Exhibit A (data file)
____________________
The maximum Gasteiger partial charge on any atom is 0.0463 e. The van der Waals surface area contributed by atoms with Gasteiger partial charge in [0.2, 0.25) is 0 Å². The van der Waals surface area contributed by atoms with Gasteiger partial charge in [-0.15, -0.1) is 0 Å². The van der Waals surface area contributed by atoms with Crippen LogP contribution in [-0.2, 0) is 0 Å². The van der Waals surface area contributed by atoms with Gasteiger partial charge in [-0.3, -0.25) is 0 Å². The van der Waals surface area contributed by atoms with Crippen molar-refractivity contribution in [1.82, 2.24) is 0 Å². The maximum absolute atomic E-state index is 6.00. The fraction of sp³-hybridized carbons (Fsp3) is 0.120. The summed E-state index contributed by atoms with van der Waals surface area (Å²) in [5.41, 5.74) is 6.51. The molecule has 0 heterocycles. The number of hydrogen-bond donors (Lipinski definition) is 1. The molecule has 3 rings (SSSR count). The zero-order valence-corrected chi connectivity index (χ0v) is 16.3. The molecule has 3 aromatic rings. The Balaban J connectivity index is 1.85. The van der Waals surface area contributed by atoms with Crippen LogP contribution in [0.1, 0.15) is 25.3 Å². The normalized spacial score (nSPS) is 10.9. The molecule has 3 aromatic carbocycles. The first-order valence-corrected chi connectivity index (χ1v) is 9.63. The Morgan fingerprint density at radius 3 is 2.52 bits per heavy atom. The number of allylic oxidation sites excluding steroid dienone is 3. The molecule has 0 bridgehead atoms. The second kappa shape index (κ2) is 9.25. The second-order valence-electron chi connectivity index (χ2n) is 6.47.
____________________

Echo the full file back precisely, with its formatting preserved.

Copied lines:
The maximum Gasteiger partial charge on any atom is 0.0463 e. The van der Waals surface area contributed by atoms with Gasteiger partial charge in [0.2, 0.25) is 0 Å². The van der Waals surface area contributed by atoms with Gasteiger partial charge in [-0.15, -0.1) is 0 Å². The van der Waals surface area contributed by atoms with Crippen LogP contribution in [-0.2, 0) is 0 Å². The van der Waals surface area contributed by atoms with Gasteiger partial charge in [-0.3, -0.25) is 0 Å². The van der Waals surface area contributed by atoms with Crippen molar-refractivity contribution in [1.82, 2.24) is 0 Å². The maximum absolute atomic E-state index is 6.00. The fraction of sp³-hybridized carbons (Fsp3) is 0.120. The summed E-state index contributed by atoms with van der Waals surface area (Å²) in [5.41, 5.74) is 6.51. The molecule has 0 heterocycles. The number of hydrogen-bond donors (Lipinski definition) is 1. The molecule has 3 rings (SSSR count). The zero-order valence-corrected chi connectivity index (χ0v) is 16.3. The molecule has 3 aromatic rings. The Balaban J connectivity index is 1.85. The van der Waals surface area contributed by atoms with Crippen LogP contribution in [0.1, 0.15) is 25.3 Å². The normalized spacial score (nSPS) is 10.9. The molecule has 3 aromatic carbocycles. The first-order valence-corrected chi connectivity index (χ1v) is 9.63. The Morgan fingerprint density at radius 3 is 2.52 bits per heavy atom. The number of allylic oxidation sites excluding steroid dienone is 3. The molecule has 0 bridgehead atoms. The second kappa shape index (κ2) is 9.25. The second-order valence-electron chi connectivity index (χ2n) is 6.47.